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Researchers Find 1PB of Data Exposed by Misconfigured Databases

Researchers have once again demonstrated that when it comes to securing data, configuration issues can be just as dangerous as vulnerabilities.

Researchers have once again demonstrated that when it comes to securing data, configuration issues can be just as dangerous as vulnerabilities.

Experts from Zürich, Switzerland-based security company BinaryEdge have analyzed the Internet exposure and the impact of default configurations in the case of four highly popular database management systems.

The first solution they analyzed was Redis (REmote DIctionary Server), an open source key-value cache and store. According to DB-Engines, Redis is the most popular key-value database software.

A global Internet scan performed by BinaryEdge revealed 35,330 Redis instances that didn’t have any type of authentication. Experts determined that the current quantity of data available for access was more than 13 terabytes.

By default, Redis is designed to listen on all network interfaces and it doesn’t use any type of authentication. Despite the fact that the security page on the official Redis website advises users not to expose their instances on the Internet and provides instructions for enabling at least a basic authentication mechanism, many users still leave their installations exposed.

Furthermore, while Redis 3.0.3 is the latest stable release, this version was only found on a few hundred instances. Even more worrying is the fact that roughly 10,000 instances were running version 2.6 or prior. The developers of Redis say 2.6 is an old version that should not be used.

BinaryEdge also analyzed instances of MongoDB, the cross-platform document-oriented database that is said to be the most popular NoSQL database system. Experts identified more than 39,000 MongoDB server instances that didn’t have any type of authentication, and over 7,000 instances that did have some sort of authentication enabled. In the case of MongoDB, researchers uncovered roughly 620 terabytes of data.

Interestingly, MongoDB instances located at 374 different IP addresses contained databases named “DELETED_BECAUSE_YOU_DIDNT_PASSWORD_PROTECT_YOUR_MONGODB.” Apparently, someone has been connecting to insecure MongoDB instances and creating databases with this name.

Most of the data identified by experts is leaked by MongoDB servers in the United States, followed at a distance by China and Russia.

These findings are in line with a report published in July by John Matherly, founder of the computer search engine Shodan. Matherly found nearly 30,000 MongoDB instances accessible over the Web without authorization due to default configurations.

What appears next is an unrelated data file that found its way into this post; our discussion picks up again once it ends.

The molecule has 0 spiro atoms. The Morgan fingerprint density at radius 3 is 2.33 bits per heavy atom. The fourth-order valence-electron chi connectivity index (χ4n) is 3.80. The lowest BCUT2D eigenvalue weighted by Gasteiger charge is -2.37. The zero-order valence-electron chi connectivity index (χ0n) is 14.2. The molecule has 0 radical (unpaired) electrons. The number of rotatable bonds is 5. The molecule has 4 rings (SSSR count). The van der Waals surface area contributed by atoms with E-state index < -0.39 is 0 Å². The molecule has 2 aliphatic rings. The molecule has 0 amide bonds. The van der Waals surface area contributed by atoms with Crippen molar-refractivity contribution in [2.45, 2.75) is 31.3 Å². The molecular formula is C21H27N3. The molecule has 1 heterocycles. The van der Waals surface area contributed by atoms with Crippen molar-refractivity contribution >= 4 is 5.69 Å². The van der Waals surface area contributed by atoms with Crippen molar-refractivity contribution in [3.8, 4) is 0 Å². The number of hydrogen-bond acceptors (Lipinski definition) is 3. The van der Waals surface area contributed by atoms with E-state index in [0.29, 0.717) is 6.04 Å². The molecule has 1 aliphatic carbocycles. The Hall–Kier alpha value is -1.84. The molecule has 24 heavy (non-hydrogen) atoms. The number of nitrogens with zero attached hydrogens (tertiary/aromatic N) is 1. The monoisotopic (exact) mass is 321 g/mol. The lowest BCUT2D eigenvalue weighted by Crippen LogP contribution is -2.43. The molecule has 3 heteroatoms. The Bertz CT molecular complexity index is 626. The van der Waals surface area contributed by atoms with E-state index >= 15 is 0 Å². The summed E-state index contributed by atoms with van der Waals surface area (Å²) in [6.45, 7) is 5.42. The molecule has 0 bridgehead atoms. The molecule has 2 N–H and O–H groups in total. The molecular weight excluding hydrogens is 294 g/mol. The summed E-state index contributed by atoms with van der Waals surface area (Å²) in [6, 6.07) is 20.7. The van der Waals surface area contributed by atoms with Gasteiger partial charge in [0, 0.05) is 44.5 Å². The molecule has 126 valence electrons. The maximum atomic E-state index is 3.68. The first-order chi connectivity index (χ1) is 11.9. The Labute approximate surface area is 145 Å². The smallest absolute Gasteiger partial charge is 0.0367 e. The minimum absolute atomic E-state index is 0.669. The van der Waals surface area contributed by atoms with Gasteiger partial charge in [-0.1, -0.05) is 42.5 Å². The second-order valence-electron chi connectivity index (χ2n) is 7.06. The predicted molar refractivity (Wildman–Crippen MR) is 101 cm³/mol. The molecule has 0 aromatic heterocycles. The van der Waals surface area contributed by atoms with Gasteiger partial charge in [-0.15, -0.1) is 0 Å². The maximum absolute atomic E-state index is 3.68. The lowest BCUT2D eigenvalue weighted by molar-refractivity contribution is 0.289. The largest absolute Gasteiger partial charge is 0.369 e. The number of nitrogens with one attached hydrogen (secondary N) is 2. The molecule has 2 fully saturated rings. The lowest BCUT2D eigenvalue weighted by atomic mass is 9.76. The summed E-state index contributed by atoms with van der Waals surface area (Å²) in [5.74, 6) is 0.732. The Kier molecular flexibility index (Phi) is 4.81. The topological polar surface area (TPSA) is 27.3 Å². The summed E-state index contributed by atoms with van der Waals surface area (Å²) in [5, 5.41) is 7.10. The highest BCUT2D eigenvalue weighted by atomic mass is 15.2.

“We encourage all users to follow the guidelines we prescribe for security. Security best practices are summarised here, or customers can contact MongoDB support. This is an important opportunity for everyone to ensure they are following security best practices,” Kelly Stirman, VP of Strategy at MongoDB, told SecurityWeek last month.

BinaryEdge also analyzed Memcached, a general-purpose distributed memory caching system that is reportedly the second most popular key-value database software.

Experts identified 118,574 instances of Memcached accessible via the Internet, exposing a total of 11 terabytes of data. In the case of Memcached, most of the instances were running more recent 1.4.x versions.

“While it’s good to see that at least there are a lot of Memcached installations on 1.4.*, it’s disappointing to see the amount exposed to the web and the amount of data leaking,” researchers noted.

Elasticsearch, the search server based on Apache Lucene, is the last database system analyzed by the Swiss security firm. Researchers found 8,990 Elasticsearch instances exposing over 531 terabytes of data.

After analyzing the Elasticsearch versions running on these servers, BinaryEdge determined that some of them still run versions prior to 1.4.3. Elasticsearch 1.4.3 patches a remote code execution vulnerability (CVE-2015-1427) that has been exploited in the wild to hack servers.

In total, experts found 1,175 terabytes (roughly 1.1 petabytes) of data exposed online due to misconfigured installations housed by various organizations, from small firms to Fortune 500 companies.

A couple of worrying aspects have been highlighted by experts. Since these vulnerable databases are running old versions, in some cases attackers might be able to compromise the entire server. Furthermore, since some of the analyzed instances are used as cache servers, the data is always changing and malicious actors could be able to gain access to sensitive customer or company information, such as authentication session data.

“No specific company data or confidential data was collected by our probes, only statistical information for each technology. No data from this dataset will be made public. We are in the process of setting up an automated system that will alert companies of open technologies in their networks,” BinaryEdge noted.

Written By

Eduard Kovacs (@EduardKovacs) is a contributing editor at SecurityWeek. He worked as a high school IT teacher for two years before starting a career in journalism as Softpedia’s security news reporter. Eduard holds a bachelor’s degree in industrial informatics and a master’s degree in computer techniques applied in electrical engineering.

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